GAZA CITY, JAN. 6 -- It was a cat-and-mouse day for Palestinian youths and Israeli soldiers in downtown Gaza City today, and the merchants of Omar el Mukhtar Street were the cheese.

When they arrived early this morning, the merchants were greeted by masked young men carrying stones who told them to keep their shops closed as part of a general strike. A few hours later, Israeli soldiers in purple berets and armed with automatic rifles ordered them to reopen. When the soldiers left, the Palestinian youths quickly returned and ordered them to close again.

"You tell me, what can I do?" said the glum-looking manager of the Dador Trading Center. He pointed to the scarred hinges on his sheet metal doors that soldiers had pried open with a crowbar, then to the fresh glass in a window that youths had smashed with a rock a few days before.

"I am twisted from all sides. Every day it's open and close, open and close. If everything is closed here, why does the Army tell me to open?"

In Jerusalem today, the government reacted with what officials called a "low key" statement of "regret and disappointment" to yesterday's U.S. vote in favor of a U.N. Security Council resolution condemning Israel's plan to expel nine Palestinian activists. Foreign Minister Shimon Peres said, however, that the vote was "a serious kind of deviation from the framework of our relations with the United States."

But here in the occupied Gaza Strip, where there were more incidents of stone throwing and tire burning for the fourth day following the announcement of the expulsions, the diplomatic maneuvers seemed distant.

Gaza these days is a land of angry youths and determined soldiers locked in a confrontation of Palestinian stones and gasoline bombs against Israeli tear gas, rubber bullets and, at times, live ammunition. At least 24 Palestinians have died here and in the West Bank and more than 180 have been wounded since the violence began Dec. 9.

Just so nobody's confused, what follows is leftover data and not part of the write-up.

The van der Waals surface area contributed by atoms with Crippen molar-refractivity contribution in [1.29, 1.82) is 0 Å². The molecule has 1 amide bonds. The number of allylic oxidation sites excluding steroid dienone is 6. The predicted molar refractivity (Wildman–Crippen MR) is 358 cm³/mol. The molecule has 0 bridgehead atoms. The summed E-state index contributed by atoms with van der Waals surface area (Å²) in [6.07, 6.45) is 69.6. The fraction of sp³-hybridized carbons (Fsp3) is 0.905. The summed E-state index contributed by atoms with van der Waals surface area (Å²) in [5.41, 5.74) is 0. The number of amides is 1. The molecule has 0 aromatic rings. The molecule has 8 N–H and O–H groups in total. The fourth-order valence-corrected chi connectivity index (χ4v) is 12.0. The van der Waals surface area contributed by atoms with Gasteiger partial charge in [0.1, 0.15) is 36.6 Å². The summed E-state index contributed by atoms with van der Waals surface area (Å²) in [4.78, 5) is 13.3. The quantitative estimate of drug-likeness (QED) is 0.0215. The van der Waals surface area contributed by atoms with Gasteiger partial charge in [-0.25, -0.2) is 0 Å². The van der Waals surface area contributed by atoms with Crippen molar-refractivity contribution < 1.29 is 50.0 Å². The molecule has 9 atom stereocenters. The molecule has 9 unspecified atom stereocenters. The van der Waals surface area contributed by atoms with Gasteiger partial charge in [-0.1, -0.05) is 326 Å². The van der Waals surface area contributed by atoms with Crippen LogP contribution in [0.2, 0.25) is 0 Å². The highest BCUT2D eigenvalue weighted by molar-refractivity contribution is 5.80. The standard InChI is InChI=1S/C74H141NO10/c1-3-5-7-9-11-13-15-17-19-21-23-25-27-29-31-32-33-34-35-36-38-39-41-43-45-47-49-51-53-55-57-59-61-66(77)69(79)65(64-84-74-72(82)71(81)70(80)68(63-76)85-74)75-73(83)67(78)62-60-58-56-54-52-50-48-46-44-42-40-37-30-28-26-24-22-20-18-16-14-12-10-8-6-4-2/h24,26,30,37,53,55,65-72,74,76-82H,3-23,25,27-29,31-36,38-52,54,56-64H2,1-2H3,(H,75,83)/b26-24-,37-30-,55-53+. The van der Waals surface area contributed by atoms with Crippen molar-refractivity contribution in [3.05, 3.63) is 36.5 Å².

But it is also a land of merchants and workers, of people trying to eke out a living in circumstances that even in the best of times are tough and unforgiving.

And these are not the best of times. Ever since trouble first exploded here four weeks ago, the shops have been closed almost continuously and for much of that time, the 50,000 Gazans who travel to jobs in Israel daily have been cut off from what for most of them is their only source of income.

Some Israeli officials contend that these Gazans and their counterparts on the West Bank form something of a silent majority that would simply like tranquility to return.

"The Arab population . . . wants to return to normalcy because it also sees that . . . disturbances, acts of incitement and rock throwing do not lead anywhere," Prime Minister Yitzhak Shamir told Israel radio earlier this week.

In fact, many older Palestinians said, their dilemma is more complex than Shamir's characterization. Many said they feel sympathy for the young men battling the Army. Most have had a run-in at one time or another with Israeli soldiers, incidents that can range from a minor humiliation at a military checkpoint to a jail sentence.

Everyone expressed grievances about conditions after 20 years of military occupation and many insisted they have no second thoughts about the work days and the money they have sacrificed.

But some, when interviewed in private away from other Palestinians, expressed reservations. For many, the first few days of last month's strike were voluntary, something they agreed with and got caught up with. But as the strike ground on, some grew tired but said they were compelled to stay away from work by youths with rocks and threats.

There have been days when "going to work has been like going to war," said Bahai Sofiri, a maintenance worker at the Erez Dayan clothing factory in an Israeli-owned industrial zone just inside the Gaza line. Sofiri said he has reported for work as often as he could during this past month.

"From an ideological point, I agree with the youths, but from a practical point there is no alternative" to working, he said. "I have a wife, I have three children. To continue living, I have to work."